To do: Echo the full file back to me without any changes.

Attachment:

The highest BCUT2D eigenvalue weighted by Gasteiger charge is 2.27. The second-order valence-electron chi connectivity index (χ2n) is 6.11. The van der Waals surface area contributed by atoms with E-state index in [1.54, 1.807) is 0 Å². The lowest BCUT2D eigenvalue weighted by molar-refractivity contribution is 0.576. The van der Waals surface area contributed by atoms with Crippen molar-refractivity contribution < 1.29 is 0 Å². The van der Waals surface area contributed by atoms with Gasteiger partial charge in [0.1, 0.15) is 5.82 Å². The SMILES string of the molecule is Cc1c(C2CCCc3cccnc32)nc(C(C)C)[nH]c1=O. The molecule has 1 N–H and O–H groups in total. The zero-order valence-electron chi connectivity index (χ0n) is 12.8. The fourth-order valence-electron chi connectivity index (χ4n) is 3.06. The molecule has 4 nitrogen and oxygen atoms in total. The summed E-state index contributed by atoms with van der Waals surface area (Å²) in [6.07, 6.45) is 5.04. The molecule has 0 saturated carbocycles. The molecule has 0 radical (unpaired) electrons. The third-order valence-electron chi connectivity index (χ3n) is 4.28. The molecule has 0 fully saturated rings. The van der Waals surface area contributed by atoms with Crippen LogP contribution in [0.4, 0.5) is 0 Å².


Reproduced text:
The highest BCUT2D eigenvalue weighted by Gasteiger charge is 2.27. The second-order valence-electron chi connectivity index (χ2n) is 6.11. The van der Waals surface area contributed by atoms with E-state index in [1.54, 1.807) is 0 Å². The lowest BCUT2D eigenvalue weighted by molar-refractivity contribution is 0.576. The van der Waals surface area contributed by atoms with Crippen molar-refractivity contribution < 1.29 is 0 Å². The van der Waals surface area contributed by atoms with Gasteiger partial charge in [0.1, 0.15) is 5.82 Å². The SMILES string of the molecule is Cc1c(C2CCCc3cccnc32)nc(C(C)C)[nH]c1=O. The molecule has 1 N–H and O–H groups in total. The zero-order valence-electron chi connectivity index (χ0n) is 12.8. The fourth-order valence-electron chi connectivity index (χ4n) is 3.06. The molecule has 4 nitrogen and oxygen atoms in total. The summed E-state index contributed by atoms with van der Waals surface area (Å²) in [6.07, 6.45) is 5.04. The molecule has 0 saturated carbocycles. The molecule has 0 radical (unpaired) electrons. The third-order valence-electron chi connectivity index (χ3n) is 4.28. The molecule has 0 fully saturated rings. The van der Waals surface area contributed by atoms with Crippen LogP contribution in [0.4, 0.5) is 0 Å².